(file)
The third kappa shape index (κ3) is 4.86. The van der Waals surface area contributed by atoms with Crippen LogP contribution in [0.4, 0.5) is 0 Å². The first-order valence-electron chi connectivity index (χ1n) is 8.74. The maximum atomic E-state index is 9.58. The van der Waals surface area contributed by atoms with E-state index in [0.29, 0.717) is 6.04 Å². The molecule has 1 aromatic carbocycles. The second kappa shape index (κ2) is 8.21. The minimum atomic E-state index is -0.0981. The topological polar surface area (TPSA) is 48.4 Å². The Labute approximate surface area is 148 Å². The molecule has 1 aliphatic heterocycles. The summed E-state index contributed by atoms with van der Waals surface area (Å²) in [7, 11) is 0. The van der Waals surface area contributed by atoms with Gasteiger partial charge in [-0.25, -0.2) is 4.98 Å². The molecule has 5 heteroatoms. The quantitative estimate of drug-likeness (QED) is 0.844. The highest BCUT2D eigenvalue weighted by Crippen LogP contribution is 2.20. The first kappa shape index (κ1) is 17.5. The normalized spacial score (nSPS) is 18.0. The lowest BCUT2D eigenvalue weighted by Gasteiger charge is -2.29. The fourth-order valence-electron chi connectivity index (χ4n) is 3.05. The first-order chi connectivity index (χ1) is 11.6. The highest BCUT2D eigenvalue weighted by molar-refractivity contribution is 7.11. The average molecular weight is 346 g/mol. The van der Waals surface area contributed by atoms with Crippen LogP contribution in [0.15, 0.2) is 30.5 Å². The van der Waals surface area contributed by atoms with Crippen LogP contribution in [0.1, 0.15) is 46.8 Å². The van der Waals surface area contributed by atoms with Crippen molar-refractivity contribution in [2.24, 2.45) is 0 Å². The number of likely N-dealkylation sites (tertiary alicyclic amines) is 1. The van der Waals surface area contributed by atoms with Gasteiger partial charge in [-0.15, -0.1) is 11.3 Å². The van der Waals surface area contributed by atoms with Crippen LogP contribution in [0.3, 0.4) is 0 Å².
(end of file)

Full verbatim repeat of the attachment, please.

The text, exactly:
The third kappa shape index (κ3) is 4.86. The van der Waals surface area contributed by atoms with Crippen LogP contribution in [0.4, 0.5) is 0 Å². The first-order valence-electron chi connectivity index (χ1n) is 8.74. The maximum atomic E-state index is 9.58. The van der Waals surface area contributed by atoms with E-state index in [0.29, 0.717) is 6.04 Å². The molecule has 1 aromatic carbocycles. The second kappa shape index (κ2) is 8.21. The minimum atomic E-state index is -0.0981. The topological polar surface area (TPSA) is 48.4 Å². The Labute approximate surface area is 148 Å². The molecule has 1 aliphatic heterocycles. The summed E-state index contributed by atoms with van der Waals surface area (Å²) in [7, 11) is 0. The van der Waals surface area contributed by atoms with Gasteiger partial charge in [-0.25, -0.2) is 4.98 Å². The molecule has 5 heteroatoms. The quantitative estimate of drug-likeness (QED) is 0.844. The highest BCUT2D eigenvalue weighted by Crippen LogP contribution is 2.20. The first kappa shape index (κ1) is 17.5. The normalized spacial score (nSPS) is 18.0. The lowest BCUT2D eigenvalue weighted by Gasteiger charge is -2.29. The fourth-order valence-electron chi connectivity index (χ4n) is 3.05. The first-order chi connectivity index (χ1) is 11.6. The highest BCUT2D eigenvalue weighted by molar-refractivity contribution is 7.11. The average molecular weight is 346 g/mol. The van der Waals surface area contributed by atoms with Crippen LogP contribution in [0.15, 0.2) is 30.5 Å². The van der Waals surface area contributed by atoms with Crippen LogP contribution in [0.1, 0.15) is 46.8 Å². The van der Waals surface area contributed by atoms with Crippen molar-refractivity contribution in [2.24, 2.45) is 0 Å². The number of likely N-dealkylation sites (tertiary alicyclic amines) is 1. The van der Waals surface area contributed by atoms with Gasteiger partial charge in [-0.15, -0.1) is 11.3 Å². The van der Waals surface area contributed by atoms with Crippen LogP contribution in [0.3, 0.4) is 0 Å².